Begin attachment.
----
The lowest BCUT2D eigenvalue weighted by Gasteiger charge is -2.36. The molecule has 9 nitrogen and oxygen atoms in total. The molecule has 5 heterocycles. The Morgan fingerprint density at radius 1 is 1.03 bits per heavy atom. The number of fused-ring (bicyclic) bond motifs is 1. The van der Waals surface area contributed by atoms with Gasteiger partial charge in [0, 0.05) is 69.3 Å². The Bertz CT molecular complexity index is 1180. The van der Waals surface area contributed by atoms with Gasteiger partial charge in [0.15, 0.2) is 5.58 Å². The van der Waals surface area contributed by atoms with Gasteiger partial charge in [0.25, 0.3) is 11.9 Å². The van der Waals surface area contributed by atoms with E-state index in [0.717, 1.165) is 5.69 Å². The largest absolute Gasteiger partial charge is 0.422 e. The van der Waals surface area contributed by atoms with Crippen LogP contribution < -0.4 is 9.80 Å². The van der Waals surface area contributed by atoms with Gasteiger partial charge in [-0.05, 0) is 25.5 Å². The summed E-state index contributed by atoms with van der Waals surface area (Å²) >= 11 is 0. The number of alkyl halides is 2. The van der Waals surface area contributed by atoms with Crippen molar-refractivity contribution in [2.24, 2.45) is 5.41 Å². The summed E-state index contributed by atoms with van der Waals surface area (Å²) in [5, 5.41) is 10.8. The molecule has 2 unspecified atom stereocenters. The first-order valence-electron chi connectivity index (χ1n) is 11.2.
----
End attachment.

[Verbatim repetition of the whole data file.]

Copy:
The lowest BCUT2D eigenvalue weighted by Gasteiger charge is -2.36. The molecule has 9 nitrogen and oxygen atoms in total. The molecule has 5 heterocycles. The Morgan fingerprint density at radius 1 is 1.03 bits per heavy atom. The number of fused-ring (bicyclic) bond motifs is 1. The van der Waals surface area contributed by atoms with Gasteiger partial charge in [0, 0.05) is 69.3 Å². The Bertz CT molecular complexity index is 1180. The van der Waals surface area contributed by atoms with Gasteiger partial charge in [0.15, 0.2) is 5.58 Å². The van der Waals surface area contributed by atoms with Gasteiger partial charge in [0.25, 0.3) is 11.9 Å². The van der Waals surface area contributed by atoms with E-state index in [0.717, 1.165) is 5.69 Å². The largest absolute Gasteiger partial charge is 0.422 e. The van der Waals surface area contributed by atoms with Crippen LogP contribution < -0.4 is 9.80 Å². The van der Waals surface area contributed by atoms with Gasteiger partial charge in [-0.05, 0) is 25.5 Å². The summed E-state index contributed by atoms with van der Waals surface area (Å²) >= 11 is 0. The number of alkyl halides is 2. The van der Waals surface area contributed by atoms with Crippen molar-refractivity contribution in [2.24, 2.45) is 5.41 Å². The summed E-state index contributed by atoms with van der Waals surface area (Å²) in [5, 5.41) is 10.8. The molecule has 2 unspecified atom stereocenters. The first-order valence-electron chi connectivity index (χ1n) is 11.2.